Aristotle taught each virtue is a “golden mean” between a vice of excess and deficiency. For example, too much “courage” in an impossible situation is foolishness. Or—temperance, if we have the vice of deficiency we will be intemperate but if we the vice of excess we will never drink at all. Aristotle sees both traits as vicious. The virtuous person will know how much they can drink without having too much or teetotaling.
Fundamentally, ethics or virtues are a standard of behavior for leaders in the many situations in which we find ourselves. This includes the various roles we play in our lives as parents, friends, citizens, businesspeople, teachers, professionals, politicians, warriors, and so on.
Although Aristotle believed eudiamonia/happiness could only be found through the pursuit of virtue, he did not suggest that human emotions and feelings should be denounced and ignored. He was a realist. Nevertheless, he did contend that our passions must be tempered. They must be controlled by the mind. The irrational must be directed by the rational. There must be balance. Accordingly, the golden mean became Aristotle’s guide for the achievement of excellence. Nothing in excess. Whether our action be toward the moral virtues of courage, temperance, and self-respect, or the intellectual virtues of art, scientific knowledge, practical wisdom, philosophic wisdom, or intuitive reason, excellence lies at the mean. It lies between the extremes.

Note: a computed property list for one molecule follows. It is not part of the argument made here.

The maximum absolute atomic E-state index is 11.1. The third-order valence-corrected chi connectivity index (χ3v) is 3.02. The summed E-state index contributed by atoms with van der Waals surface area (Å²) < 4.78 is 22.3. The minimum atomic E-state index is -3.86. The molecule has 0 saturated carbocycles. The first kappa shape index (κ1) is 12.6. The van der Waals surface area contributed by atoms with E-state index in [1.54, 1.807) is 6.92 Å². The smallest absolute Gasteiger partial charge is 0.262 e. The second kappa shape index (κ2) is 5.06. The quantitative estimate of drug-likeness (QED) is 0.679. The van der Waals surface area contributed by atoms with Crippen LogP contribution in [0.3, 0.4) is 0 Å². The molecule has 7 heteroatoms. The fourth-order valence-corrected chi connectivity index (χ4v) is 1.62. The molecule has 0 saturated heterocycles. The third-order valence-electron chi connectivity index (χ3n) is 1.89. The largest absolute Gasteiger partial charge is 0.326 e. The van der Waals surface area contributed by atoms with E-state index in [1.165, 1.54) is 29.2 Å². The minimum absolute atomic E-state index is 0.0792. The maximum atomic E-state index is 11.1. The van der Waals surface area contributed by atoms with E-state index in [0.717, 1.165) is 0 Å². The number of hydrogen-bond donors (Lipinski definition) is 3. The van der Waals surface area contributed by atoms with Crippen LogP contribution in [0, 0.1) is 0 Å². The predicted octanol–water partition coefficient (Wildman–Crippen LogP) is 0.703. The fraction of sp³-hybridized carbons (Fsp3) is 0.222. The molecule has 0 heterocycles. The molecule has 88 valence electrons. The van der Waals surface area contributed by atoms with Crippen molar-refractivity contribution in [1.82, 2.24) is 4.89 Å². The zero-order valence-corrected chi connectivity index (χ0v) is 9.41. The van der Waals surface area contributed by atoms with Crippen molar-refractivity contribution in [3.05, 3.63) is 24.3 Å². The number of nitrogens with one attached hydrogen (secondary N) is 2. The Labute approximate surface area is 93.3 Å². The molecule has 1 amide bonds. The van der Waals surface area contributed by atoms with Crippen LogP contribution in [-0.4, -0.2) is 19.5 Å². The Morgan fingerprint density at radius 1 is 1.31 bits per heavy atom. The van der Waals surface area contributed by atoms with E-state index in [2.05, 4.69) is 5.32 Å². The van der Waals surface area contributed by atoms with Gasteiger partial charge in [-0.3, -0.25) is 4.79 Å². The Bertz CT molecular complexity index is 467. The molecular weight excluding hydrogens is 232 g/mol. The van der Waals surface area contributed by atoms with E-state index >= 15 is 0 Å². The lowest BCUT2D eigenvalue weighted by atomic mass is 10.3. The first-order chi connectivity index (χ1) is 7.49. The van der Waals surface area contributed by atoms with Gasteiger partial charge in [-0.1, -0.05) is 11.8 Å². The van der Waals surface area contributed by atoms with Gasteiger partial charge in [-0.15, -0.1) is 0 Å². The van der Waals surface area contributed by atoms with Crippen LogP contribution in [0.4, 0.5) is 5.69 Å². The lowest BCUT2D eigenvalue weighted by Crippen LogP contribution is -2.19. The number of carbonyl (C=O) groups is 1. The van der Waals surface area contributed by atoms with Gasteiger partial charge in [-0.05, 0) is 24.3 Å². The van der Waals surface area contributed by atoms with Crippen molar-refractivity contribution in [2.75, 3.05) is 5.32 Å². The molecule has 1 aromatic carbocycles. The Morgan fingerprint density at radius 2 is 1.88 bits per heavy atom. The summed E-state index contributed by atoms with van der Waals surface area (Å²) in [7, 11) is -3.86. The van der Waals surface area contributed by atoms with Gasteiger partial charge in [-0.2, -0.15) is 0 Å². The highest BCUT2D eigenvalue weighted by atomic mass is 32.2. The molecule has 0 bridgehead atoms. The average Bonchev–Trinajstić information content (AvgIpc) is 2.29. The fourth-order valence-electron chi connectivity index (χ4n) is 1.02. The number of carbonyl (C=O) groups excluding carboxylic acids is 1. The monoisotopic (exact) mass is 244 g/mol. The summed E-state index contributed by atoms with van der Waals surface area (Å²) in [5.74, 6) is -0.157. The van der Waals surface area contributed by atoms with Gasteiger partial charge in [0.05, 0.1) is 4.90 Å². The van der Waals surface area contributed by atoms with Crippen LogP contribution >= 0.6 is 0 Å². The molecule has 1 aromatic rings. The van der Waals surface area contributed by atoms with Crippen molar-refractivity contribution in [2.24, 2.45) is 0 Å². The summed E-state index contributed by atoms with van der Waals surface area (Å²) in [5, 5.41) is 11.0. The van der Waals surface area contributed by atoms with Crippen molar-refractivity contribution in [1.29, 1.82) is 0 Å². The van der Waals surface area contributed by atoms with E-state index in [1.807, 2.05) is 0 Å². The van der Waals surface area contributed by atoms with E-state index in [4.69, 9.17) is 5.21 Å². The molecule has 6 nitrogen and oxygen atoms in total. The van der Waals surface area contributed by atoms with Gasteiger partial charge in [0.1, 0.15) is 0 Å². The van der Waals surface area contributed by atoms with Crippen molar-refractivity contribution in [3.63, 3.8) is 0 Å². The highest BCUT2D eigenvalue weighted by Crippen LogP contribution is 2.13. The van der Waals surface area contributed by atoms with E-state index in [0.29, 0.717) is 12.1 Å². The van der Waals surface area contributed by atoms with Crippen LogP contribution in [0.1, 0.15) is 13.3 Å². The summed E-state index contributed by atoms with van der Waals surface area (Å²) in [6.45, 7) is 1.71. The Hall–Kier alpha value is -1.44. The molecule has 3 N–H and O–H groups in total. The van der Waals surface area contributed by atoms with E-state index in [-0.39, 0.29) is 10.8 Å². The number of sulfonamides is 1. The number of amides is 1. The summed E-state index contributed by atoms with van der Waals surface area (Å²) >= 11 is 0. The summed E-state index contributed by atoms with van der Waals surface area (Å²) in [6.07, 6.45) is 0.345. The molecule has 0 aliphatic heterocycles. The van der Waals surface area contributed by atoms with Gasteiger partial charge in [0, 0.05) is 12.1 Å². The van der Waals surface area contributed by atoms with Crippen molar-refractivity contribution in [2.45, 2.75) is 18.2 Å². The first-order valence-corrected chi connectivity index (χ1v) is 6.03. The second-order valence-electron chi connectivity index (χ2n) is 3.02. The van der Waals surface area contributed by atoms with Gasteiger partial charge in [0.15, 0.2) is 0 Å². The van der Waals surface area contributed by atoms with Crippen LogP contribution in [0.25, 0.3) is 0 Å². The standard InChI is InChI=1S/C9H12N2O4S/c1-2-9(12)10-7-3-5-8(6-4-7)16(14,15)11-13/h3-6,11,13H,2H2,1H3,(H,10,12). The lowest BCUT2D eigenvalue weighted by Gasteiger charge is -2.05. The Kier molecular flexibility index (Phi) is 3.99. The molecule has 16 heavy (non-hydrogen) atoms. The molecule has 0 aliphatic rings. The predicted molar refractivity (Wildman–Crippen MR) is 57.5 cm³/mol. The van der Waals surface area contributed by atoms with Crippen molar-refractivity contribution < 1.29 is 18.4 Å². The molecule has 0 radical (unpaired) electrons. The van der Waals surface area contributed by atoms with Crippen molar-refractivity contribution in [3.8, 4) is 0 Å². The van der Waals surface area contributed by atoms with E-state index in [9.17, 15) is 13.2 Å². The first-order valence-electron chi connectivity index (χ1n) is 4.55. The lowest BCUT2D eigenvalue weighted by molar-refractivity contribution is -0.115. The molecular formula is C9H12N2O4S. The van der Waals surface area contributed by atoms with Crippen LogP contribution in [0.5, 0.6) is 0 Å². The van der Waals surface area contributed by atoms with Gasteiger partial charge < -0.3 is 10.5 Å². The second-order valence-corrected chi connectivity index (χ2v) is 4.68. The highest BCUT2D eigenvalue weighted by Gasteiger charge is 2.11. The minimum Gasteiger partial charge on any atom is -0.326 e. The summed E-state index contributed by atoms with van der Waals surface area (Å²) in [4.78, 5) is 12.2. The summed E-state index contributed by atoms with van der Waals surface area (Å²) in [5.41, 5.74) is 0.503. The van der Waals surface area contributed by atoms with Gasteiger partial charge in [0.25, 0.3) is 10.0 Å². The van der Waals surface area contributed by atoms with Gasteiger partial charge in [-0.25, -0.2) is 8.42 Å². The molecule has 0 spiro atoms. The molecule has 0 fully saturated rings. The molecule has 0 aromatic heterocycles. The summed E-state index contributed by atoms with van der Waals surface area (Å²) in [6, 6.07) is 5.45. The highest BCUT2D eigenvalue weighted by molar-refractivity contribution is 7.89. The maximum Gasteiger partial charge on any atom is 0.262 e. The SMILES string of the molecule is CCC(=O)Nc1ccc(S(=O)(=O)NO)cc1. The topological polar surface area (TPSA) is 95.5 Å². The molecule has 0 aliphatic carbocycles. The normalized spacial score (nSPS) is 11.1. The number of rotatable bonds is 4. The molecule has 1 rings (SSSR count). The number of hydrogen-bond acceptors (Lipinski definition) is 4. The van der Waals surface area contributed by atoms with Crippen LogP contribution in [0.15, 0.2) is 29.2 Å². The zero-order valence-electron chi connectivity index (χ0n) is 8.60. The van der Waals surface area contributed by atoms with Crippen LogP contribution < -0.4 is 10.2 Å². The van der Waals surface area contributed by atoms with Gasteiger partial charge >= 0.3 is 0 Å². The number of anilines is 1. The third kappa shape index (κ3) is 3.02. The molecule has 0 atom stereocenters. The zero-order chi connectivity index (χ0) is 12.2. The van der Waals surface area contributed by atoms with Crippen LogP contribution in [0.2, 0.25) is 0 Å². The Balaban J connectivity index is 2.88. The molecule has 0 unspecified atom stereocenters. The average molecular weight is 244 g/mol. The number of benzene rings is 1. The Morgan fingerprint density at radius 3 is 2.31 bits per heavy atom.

Aristotle developed a leadership dyad. Basically, he taught that there are two types of human beings (leaders). Those whose lives are virtuous and rational, and those whose lives are directed by passion, whim, and social convention. To the former he bestowed citizenship within the community, for they had the ability to enable the community to achieve its purposes. Accordingly, they were assigned roles in order that they might contemplate and act upon the ultimate good.
To the latter, however, he denied citizenship. Instead, they were subjugated to the rule of the former. The later were driven by lust, gluttony, and physical necessity, and lacked virtue. They lacked the ability as well as the time to contemplate the ultimate good.